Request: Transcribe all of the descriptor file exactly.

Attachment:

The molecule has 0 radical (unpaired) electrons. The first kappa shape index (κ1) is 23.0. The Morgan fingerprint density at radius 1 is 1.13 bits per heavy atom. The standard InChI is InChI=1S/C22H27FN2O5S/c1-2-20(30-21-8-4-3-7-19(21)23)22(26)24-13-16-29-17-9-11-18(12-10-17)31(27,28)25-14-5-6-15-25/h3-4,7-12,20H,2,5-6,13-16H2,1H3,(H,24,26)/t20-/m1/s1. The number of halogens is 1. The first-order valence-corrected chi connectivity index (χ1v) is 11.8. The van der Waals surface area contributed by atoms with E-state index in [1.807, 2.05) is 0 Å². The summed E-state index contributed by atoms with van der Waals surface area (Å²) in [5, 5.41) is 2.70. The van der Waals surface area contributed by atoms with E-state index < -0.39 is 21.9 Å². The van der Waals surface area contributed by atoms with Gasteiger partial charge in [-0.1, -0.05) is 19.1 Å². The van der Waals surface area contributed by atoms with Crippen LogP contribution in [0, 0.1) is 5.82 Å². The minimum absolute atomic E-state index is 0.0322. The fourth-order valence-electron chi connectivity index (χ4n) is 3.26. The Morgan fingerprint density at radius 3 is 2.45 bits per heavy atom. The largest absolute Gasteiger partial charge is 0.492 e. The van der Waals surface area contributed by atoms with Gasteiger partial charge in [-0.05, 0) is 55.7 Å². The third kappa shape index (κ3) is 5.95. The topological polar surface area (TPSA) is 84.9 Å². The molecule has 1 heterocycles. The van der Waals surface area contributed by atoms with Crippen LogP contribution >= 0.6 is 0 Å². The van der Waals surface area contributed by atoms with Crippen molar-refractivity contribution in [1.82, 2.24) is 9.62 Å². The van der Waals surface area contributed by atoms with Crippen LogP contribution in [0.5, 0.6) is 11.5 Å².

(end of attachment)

The molecule has 0 radical (unpaired) electrons. The first kappa shape index (κ1) is 23.0. The Morgan fingerprint density at radius 1 is 1.13 bits per heavy atom. The standard InChI is InChI=1S/C22H27FN2O5S/c1-2-20(30-21-8-4-3-7-19(21)23)22(26)24-13-16-29-17-9-11-18(12-10-17)31(27,28)25-14-5-6-15-25/h3-4,7-12,20H,2,5-6,13-16H2,1H3,(H,24,26)/t20-/m1/s1. The number of halogens is 1. The first-order valence-corrected chi connectivity index (χ1v) is 11.8. The van der Waals surface area contributed by atoms with E-state index in [1.807, 2.05) is 0 Å². The summed E-state index contributed by atoms with van der Waals surface area (Å²) in [5, 5.41) is 2.70. The van der Waals surface area contributed by atoms with E-state index < -0.39 is 21.9 Å². The van der Waals surface area contributed by atoms with Gasteiger partial charge in [-0.1, -0.05) is 19.1 Å². The van der Waals surface area contributed by atoms with Crippen LogP contribution in [0, 0.1) is 5.82 Å². The minimum absolute atomic E-state index is 0.0322. The fourth-order valence-electron chi connectivity index (χ4n) is 3.26. The Morgan fingerprint density at radius 3 is 2.45 bits per heavy atom. The largest absolute Gasteiger partial charge is 0.492 e. The van der Waals surface area contributed by atoms with Gasteiger partial charge in [-0.05, 0) is 55.7 Å². The third kappa shape index (κ3) is 5.95. The topological polar surface area (TPSA) is 84.9 Å². The molecule has 1 heterocycles. The van der Waals surface area contributed by atoms with Crippen LogP contribution >= 0.6 is 0 Å². The van der Waals surface area contributed by atoms with Crippen molar-refractivity contribution in [1.82, 2.24) is 9.62 Å². The van der Waals surface area contributed by atoms with Crippen LogP contribution in [0.5, 0.6) is 11.5 Å².